Apr 20, 2015

CPW Swingset

Sandbox backhoes weren't the only building project happening during CPW. Jennie and I also decided to teach prefrosh how to build a swingset: we would cut the wood beforehand, and prefrosh would drill holes and attach pieces.

For a few prefrosh, this was their first time using a drill
We were originally going to stake down the base frames, but it turns out that the courtyard dirt is ridiculously packed for wooden stakes. We searched for metal stakes, but ended up building pontoon-style stabilizers instead. Since the ground was also slightly uneven, one frame still ended up rocking a bit if two people were on the swing at the same time.

Blueprint given to prefrosh. They rolled with it
The double 2x8 crossbeam turned out to be a good decision. Even though it was firmly seated on the A-frames by bolted supports and screwed directly to the 4x4 frame, the crossbeam still visibly twisted when two riders were out of sync. I doubt a thinner crossbeam would have sustained our abuse as well.

We had to replace our swing ropes every day since the wooden beams would fray the ropes and the ropes would wear grooves into the crossbeam, even with protective t-shirt padding. In the future we will replace the ropes with something like a webbing-light chain system that rubs less.

In the meantime, we enjoyed our functional swingset and the lovely weather of CPW.

CPW chairs being small children


Apr 19, 2015

Do you want to build a backhoe?

Welcome to CPW: Campus Preview Weekend, when we all pretend schoolwork doesn't exist and celebrate our prospective freshmen! The theme this year is "Kindergarten," which is a funny contrast to spring break's unofficial theme "Is College; No Parents"

I wanted to make a sandbox digger in the style of this instructable, out of dimensional lumber and prefrosh labor. The goal was to make a design on which prefrosh could learn how to use powertools (high error tolerance), but also have a fun, functional machine at the end of CPW.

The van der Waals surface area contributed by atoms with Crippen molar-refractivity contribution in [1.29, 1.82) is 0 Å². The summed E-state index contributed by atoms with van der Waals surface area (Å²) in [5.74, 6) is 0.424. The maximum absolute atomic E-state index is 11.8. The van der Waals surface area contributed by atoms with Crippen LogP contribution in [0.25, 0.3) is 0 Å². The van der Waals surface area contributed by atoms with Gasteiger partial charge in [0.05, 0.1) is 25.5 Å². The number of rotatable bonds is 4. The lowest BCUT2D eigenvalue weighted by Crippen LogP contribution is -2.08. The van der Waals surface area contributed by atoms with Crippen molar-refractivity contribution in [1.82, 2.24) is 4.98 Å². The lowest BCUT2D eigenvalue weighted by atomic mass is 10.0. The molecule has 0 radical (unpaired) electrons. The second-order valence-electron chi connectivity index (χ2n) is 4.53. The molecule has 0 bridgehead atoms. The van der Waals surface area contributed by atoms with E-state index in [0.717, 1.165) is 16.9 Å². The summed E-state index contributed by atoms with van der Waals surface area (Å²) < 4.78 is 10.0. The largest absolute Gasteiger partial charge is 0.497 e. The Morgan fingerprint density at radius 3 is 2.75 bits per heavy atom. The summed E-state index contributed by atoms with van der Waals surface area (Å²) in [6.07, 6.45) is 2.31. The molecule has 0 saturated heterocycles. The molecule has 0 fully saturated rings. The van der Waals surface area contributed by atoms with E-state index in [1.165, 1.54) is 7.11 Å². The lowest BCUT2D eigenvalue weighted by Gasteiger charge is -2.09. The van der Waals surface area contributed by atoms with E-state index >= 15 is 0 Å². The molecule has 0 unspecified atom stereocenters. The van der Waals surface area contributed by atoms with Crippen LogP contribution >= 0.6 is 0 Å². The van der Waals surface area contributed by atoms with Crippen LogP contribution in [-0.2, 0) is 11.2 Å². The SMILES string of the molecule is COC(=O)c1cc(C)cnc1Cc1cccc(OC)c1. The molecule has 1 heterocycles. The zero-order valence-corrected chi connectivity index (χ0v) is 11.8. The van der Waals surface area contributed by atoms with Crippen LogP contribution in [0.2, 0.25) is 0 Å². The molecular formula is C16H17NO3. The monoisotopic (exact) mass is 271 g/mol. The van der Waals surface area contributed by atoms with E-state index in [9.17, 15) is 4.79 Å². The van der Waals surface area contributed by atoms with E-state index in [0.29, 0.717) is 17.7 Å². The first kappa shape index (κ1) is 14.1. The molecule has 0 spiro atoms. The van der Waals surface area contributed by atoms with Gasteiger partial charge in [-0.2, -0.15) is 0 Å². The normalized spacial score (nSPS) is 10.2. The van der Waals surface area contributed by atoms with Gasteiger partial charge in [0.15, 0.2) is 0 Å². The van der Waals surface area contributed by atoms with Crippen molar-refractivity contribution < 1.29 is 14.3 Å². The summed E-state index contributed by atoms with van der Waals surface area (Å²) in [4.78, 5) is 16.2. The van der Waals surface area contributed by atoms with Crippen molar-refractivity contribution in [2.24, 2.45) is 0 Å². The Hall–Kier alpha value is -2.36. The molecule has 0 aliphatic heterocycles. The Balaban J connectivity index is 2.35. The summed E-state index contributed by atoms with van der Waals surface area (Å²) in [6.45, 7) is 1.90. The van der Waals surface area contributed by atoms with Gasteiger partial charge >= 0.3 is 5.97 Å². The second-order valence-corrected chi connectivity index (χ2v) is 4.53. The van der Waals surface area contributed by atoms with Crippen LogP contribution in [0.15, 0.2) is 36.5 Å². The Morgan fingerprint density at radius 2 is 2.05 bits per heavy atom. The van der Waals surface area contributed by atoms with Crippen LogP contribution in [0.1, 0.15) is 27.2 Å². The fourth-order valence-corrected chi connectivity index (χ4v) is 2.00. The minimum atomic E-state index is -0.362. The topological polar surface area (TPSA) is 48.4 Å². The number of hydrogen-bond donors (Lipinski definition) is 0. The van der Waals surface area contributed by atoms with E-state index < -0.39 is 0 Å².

Jennie and I sent in a design and safety proposal to our CPW chairs and to MIT's office of Environment, Health, and Safety. (EHS) Our proposed design looked like this:

EHS got back to us with various safety questions, and also requested extremely detailed drawings of our design and assembly process. I was going to make these anyway, since the plan was for prefrosh to do nearly all the construction (minus cutting wood). We sent in six pages of drawings in the style of LEGO blueprints.

Somewhere between making plans and starting construction, we decided to switch out bolts for 1/4" and 3/8" threaded rod, courtesy of MITERS.

Construction and assembly happened on the Saturday of CPW. Prefrosh learned the wonders of double-nut threading.

final product!
We discovered that 3/8" OSB (original plans called for 5/8") was not nearly structural enough to support our lazy susan turntable bearing, so we last-minute swapped them for 2x8 squares. We also ended up with creative supports for the 4x4 -> base connection.

But at the end of CPW, we had a working backhoe! Prefrosh built, Upperclassman tested.